So how does Clear-CsDeviceUpdateFile ward off evil? Well, to be honest, we're not totally sure. (But, then again, we're not totally sure how carrying around a pocketful of salt wards off evil, either. The world is a mysterious place, eh?) What we do know is this: Each time you upload new device updates to Lync Server, a device update rule is created for each device included in the update. These device update rules are automatically marked as Pending; that means that the rules can be downloaded and installed on test devices, but not on production devices (that is, not on the devices your users are actually carrying around and using). Why do we mark new rules as Pending? We actually have a good reason for that: that gives you a chance to test those updates before you spring them on your users. If all goes well, you can then run the Approve-CsDeviceUpdateRule cmdlet to make these device updates available to everyone.

 

All in all, a pretty good way of doing things.

 

But let's suppose that things don't go well; let's suppose that you install these updates on your test devices and those test devices no longer work as expected. What do you do then? Well, in that case you can use the Reset-CsDeviceUpdateRule or the Restore-CsDeviceUpdateRule cmdlets to reject one or more of the updates. At that point, the device update is unchained from its device update rule. In turn, that means you can then run Clear-CsDeviceUpdateFile to delete these unchained update files from the server. That prevents your server from being cluttered with device updates that you have no intention of ever using.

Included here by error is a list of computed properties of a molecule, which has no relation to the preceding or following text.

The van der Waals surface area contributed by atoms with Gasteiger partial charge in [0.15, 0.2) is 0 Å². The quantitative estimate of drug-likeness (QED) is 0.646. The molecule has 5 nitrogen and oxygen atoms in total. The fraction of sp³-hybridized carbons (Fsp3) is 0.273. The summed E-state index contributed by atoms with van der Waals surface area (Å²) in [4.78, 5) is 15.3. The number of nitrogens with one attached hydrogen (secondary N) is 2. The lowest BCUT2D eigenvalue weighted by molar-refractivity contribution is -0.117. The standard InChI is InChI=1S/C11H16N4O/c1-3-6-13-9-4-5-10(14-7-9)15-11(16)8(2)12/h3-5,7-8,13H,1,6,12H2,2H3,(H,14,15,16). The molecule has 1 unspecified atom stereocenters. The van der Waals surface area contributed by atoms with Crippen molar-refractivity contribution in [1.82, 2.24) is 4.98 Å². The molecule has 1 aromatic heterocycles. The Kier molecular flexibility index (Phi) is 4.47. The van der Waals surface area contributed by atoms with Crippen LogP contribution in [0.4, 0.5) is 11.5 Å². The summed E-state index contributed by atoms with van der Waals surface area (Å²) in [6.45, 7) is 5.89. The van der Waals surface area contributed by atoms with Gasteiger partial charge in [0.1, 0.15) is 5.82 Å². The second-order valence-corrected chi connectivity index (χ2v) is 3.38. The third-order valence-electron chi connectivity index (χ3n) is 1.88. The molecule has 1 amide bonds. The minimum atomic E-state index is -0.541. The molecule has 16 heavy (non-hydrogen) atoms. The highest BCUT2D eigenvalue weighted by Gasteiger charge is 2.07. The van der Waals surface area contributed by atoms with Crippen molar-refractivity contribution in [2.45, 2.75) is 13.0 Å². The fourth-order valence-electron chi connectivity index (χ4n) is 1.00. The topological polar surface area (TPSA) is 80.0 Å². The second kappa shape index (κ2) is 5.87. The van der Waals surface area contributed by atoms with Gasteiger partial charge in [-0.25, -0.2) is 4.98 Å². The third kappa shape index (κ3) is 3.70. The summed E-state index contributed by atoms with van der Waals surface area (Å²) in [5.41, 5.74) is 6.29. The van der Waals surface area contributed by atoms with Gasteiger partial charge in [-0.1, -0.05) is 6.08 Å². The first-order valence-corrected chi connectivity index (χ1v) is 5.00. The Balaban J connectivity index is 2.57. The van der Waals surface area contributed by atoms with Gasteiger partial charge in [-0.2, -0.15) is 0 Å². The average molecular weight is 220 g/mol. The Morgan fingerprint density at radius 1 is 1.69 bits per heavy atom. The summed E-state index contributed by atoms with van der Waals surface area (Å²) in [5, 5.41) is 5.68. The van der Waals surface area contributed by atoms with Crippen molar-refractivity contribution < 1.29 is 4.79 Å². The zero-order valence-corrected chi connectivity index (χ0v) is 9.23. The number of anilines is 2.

Which, again, is a pretty good way of doing things.

 

So how exactly do you use the Clear-CsDeviceUpdateFile cmdlet? The same way the Norse used to use it: by calling the cmdlet followed by the location of the device update files to be removed. (Device update files are always uploaded to a computer running the Web server service.) For example:

 

Clear-CsDeviceUpdateFile -Identity "service:WebServer:atl-cs-001.litwareinc.com"

 

That's pretty much all you have to do. You don't even have to specify which files to remove; Clear-CsDeviceUpdateFile can figure that out for itself simply by looking for files no longer associated with a device update rule.

 

Now, suppose you want to clean up all your Web servers. At first that might seem to be a bit of a problem; after all, the Clear-CsDeviceUpdateFile cmdlet doesn't accept pipelined input. That means that a command like this one, which used Get-CsService to grab a collection of all your Web servers and then tries to pipe that collection to Clear-CsDeviceUpdateFile isn't going to work:

 

Get-CsService –WebServer | Clear-CsDeviceUpdateFile

 

Fortunately, there's a way to work around this problem: you simply pipe the data to the ForEach-Object cmdlet instead, and then let ForEach-Object take care of things for you. This command will clean up all your Web servers:

 

Get-CsService –WebServer | ForEach-Object {Clear-CsDeviceUpdateFile –Identity $_.Identity}

 

Which, as far as we know, is exactly how Frigga used to clean up her Web server. At least before she was banished to a mountaintop and labeled a witch.

 

Will you be banished to a mountaintop and labeled a witch if you run the Clear-CsDeviceUpdateFile cmdlet? Well, we haven't heard of that happening to anyone yet, so we're going to say no. Still, you might want to toss a little sea salt in your pocket, just in case. Or better yet, take the rest of the day off, and wait until Monday the 16th to run Clear-CsDeviceUpdateFile. You can never be too careful now, can you?